5. Music

Silence = space to worry, so music must be used to drown it out.

Good in theory. Slight problem only in that I really don’t get on with music very well. I can cope with classical music, and even traditional toe tapping stuff if I’m in the right mood. But on an every day level where mainstream music is expected (ie what I can admit to listening to and/or when others might be listening too), I can only put up with it for so long before I have to remove myself from the scene.

As exemplified by conversation with music-college-student-cousin:

MCSC: “Zee, what sort of music do you listen to?”

Me: “Umm, not much, nothing in particular”

MCSC: “What, not even the radio?”

Me: [eyes light up] “ooh yeah!”

MCSC: “Great! What station?”

Me: “Umm, 1160AM…BBC World Service”

MCSC: “God you must be dead”

Point taken.

6. Do a small act of kindness

Eg write a thank you note, put someone’s bins out, say thank you to the check-out girl

I can’t argue with this one. Except for that last one. Again, the lovely Dr Chris Williams can’t know where I’ve been brought up, but let me say it’s in a place where ‘thank you’ to a check-out girl is more likely to be said in the context of “thank you for letting me pass my ‘attitude adjustment‘ exam and letting me out alive!”

7. Take away a takeaway

Cut down on your takeaway meal diet by cutting out one meal a week.

Good in theory and probably for many people, but to be honest it’s rare I do ever get a takeaway meal in the first place! Though I know I should try hard to actually cook myself something, rather than resort to a another sandwich or a bowl of cereal.

8. Heavy breathing – get out of breath and your heart pumping by doing some housecleaning.

Good in theory. I guess doing any sort of cleaning would be a good start!

9. 5-A-day

And drinking them in smoothies is a fairly quick and painless method for getting lots in. Plus you can check off the banana from Step One too!

Just slightly worried by the small print at the bottom: ‘Kidney problems? Please check with your doctor before drinking smoothies’

10. Finally, let memories make you happy

Don’t forget the good things. Write down 3 things everyday.

Funnily enough I started a101 Things to make me Smile list a month ago, completely independently of this cCBT module! However I have now stretched it to 31 things, so that is only 1 thing a day on average (I must not smile much!).  I will make more of an effort to smile and then remember what it was, with the aim to complete the last 69 things in 23 days.

The things I smiled about today and added to the list are:

30. Putting tourist sunglasses on and going sightseeing!

31. Remembering the New Forest Show Heavy Horse Dressage display (and double smile to find they’re still using the same theme tune compilation as they did from my earliest memories when I was 4 or 5 years old!)

I also slid in 21. Explaining geo-caching to others 😉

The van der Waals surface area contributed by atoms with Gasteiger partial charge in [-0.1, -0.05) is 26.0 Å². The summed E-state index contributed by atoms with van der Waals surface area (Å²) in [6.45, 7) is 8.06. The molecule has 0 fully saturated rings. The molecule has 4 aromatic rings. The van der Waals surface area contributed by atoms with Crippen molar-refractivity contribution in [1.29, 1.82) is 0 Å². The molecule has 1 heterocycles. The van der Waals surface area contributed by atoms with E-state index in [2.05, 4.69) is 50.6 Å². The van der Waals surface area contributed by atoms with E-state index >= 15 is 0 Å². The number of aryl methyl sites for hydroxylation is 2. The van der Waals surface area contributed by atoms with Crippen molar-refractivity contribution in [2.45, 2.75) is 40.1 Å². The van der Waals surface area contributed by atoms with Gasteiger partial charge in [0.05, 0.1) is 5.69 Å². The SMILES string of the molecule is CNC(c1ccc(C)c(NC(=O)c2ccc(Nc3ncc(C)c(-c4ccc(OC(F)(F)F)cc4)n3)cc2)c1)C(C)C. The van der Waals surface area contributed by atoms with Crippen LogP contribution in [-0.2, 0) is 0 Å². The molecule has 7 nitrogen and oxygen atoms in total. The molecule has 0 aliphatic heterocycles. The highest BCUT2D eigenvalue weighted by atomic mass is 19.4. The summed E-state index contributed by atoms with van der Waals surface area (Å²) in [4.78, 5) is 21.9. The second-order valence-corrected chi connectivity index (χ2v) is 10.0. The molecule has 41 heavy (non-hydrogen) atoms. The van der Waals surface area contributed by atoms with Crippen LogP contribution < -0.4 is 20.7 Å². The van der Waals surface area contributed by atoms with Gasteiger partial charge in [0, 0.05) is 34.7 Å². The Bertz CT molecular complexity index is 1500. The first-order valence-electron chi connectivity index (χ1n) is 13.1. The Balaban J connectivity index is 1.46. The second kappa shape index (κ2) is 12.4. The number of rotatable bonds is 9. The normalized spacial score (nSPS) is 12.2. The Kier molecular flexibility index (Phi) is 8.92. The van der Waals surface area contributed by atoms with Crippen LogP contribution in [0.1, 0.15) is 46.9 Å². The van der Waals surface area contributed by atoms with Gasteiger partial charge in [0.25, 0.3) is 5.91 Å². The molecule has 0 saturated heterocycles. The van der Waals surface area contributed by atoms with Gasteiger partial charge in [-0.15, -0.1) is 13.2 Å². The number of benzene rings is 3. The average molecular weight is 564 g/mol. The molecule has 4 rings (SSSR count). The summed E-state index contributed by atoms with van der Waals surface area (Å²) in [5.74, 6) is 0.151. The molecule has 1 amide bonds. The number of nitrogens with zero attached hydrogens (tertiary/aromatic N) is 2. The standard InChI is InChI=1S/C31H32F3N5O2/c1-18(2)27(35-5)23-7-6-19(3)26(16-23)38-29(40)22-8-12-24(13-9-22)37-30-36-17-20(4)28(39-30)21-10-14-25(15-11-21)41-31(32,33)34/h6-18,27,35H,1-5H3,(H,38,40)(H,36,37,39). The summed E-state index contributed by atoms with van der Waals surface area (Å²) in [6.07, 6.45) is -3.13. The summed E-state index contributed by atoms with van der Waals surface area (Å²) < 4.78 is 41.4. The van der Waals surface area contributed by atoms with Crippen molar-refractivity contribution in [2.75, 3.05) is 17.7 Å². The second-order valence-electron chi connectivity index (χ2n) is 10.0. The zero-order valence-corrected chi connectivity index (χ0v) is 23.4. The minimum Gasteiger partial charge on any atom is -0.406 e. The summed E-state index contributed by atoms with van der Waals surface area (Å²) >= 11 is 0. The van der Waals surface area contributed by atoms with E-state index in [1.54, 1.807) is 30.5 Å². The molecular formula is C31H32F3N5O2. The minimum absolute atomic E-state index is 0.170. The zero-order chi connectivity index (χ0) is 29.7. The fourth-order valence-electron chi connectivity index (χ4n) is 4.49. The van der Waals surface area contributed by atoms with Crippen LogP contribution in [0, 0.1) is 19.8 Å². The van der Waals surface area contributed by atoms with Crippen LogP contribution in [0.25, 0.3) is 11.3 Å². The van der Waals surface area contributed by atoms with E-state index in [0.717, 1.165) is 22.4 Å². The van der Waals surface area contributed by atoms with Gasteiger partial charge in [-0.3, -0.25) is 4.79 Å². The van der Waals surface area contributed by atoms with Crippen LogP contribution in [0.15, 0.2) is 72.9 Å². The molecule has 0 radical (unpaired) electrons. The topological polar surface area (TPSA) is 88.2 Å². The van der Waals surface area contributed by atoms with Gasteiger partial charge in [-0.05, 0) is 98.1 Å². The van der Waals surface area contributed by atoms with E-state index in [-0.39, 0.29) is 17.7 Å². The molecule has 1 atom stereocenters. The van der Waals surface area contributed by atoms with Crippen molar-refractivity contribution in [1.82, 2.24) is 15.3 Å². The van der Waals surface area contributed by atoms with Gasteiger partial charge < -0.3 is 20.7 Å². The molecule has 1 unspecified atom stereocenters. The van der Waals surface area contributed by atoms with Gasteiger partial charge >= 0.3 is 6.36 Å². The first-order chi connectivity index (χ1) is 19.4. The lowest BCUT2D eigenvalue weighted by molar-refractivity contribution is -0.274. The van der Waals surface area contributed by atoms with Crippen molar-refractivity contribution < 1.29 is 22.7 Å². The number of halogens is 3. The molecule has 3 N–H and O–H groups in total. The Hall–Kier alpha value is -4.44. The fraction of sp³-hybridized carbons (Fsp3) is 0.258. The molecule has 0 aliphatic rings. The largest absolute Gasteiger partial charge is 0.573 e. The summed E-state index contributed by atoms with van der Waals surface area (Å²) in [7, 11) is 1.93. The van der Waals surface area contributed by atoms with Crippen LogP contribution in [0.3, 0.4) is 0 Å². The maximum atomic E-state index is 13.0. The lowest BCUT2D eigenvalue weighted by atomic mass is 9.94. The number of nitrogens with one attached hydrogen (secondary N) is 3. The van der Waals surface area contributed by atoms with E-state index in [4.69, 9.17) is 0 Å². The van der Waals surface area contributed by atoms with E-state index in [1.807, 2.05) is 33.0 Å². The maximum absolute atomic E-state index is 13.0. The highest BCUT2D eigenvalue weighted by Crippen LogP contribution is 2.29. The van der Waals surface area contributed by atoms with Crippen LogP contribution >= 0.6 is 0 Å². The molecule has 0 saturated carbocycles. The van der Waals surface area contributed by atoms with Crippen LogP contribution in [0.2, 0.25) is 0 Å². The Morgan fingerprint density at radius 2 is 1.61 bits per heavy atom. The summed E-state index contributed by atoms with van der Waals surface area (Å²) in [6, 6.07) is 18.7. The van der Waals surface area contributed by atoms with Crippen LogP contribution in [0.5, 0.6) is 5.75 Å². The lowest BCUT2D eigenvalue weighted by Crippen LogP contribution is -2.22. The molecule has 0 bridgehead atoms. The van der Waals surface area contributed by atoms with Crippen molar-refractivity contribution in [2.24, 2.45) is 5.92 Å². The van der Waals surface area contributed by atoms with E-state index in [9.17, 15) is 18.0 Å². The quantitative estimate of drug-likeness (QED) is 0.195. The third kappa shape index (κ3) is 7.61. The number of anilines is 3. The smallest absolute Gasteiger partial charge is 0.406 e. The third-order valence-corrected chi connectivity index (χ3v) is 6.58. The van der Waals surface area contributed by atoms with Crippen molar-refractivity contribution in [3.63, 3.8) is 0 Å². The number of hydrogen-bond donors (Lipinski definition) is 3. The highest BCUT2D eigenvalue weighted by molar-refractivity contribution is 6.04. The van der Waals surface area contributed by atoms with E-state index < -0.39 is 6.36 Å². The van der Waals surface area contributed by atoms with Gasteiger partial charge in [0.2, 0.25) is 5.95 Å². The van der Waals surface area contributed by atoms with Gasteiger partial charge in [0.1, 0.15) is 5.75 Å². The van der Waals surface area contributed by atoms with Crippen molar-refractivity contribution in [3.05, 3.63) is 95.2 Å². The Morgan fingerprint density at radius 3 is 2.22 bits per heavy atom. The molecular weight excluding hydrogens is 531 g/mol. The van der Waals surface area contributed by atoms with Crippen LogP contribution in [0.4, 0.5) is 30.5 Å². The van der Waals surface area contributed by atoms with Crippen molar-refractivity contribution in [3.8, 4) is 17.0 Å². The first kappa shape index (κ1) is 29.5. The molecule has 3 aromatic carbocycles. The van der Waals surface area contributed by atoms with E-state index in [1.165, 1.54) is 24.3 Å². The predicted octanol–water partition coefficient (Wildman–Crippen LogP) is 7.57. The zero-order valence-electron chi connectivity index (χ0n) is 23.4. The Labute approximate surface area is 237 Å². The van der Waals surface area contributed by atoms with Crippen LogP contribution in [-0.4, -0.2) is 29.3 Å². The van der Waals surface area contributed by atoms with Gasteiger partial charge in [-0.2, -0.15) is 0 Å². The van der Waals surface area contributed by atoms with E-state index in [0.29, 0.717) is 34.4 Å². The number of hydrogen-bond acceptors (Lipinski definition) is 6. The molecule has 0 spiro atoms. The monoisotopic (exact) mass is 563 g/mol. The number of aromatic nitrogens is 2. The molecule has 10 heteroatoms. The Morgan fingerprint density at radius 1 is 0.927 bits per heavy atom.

It feels like this is a rather downbeat post to end my journey with Living Life to the Full.com. I don’t think that has been my overall feeling from it, so I will plan to gather my thoughts on the website course and write a summary post about it. (I know I said I’d do the same thing after my sessions with Celine, the CBT lady, ended, but I haven’t yet. I keep wanting to, but at the same time don’t feel I’m ready to draw a line under that experience.)

read the Reloaded version for a more positive account!

‘Are You Strong Enough to Keep your Temper?’

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A couple of weeks ago I looked at the next module on the Living Life to the Full cCBT course, entitled “Are you strong enough to keep you temper?”. I’ve been meaning to write a blog post summarising my thoughts on the module. Except I haven’t done either yet, basically because I can’t really decide what to make of the module. Hopefully writing this post will help get my ideas together.

Module’s Intro

The introduction explains that it means ‘temper’ in terms of  anger, irritation and losing control

I like to think that I’m not a very angry person. I’m sure it’s true that I’m not the angriest person in the world, though equally true that I do get angry sometimes. Actually right now (or when I started writing this post), my mother’s vacuuming and the noise is driving me crazy and making my skin crawl! Can’t even think and have had to shut myself away in my room with my laptop volume up high to re-listen to this online module.

So far so good. At least I can see that this module might apply to me and be helpful.

According to the module…”Irritability upsets yourself and others. And can make you lose things, like a job.”

I haven’t had the latter occur to me (touch wood). But I can definitely relate to the first bit. I think the upsetting myself is mostly how my anger and irritability manifests itself. To avoid upsetting others and deflect attention away from me, I’ll turn the anger in on myself and be mad at myself for feeling mad. Like now, I know I can’t get mad at my mother for cleaning the house, so I’m mad at myself for not being able to deal with the vacuum noise, and mad at myself for not summoning the energy to vacuum myself and let my mother have a rest.

The module goes on to say, “it’s weak to stay and argue…things get out of control, you end up in trouble”

This is where I get a bit confused. To be honest, I think that doing what I do, of avoiding conflict and instead getting mad at myself, is an unhealthy way of dealing with things (especially when I feel like I’m simmering away and end up scraping at my skin to deal with myself…). But at least I don’t stay and argue, so, according to the module, I must be doing something right.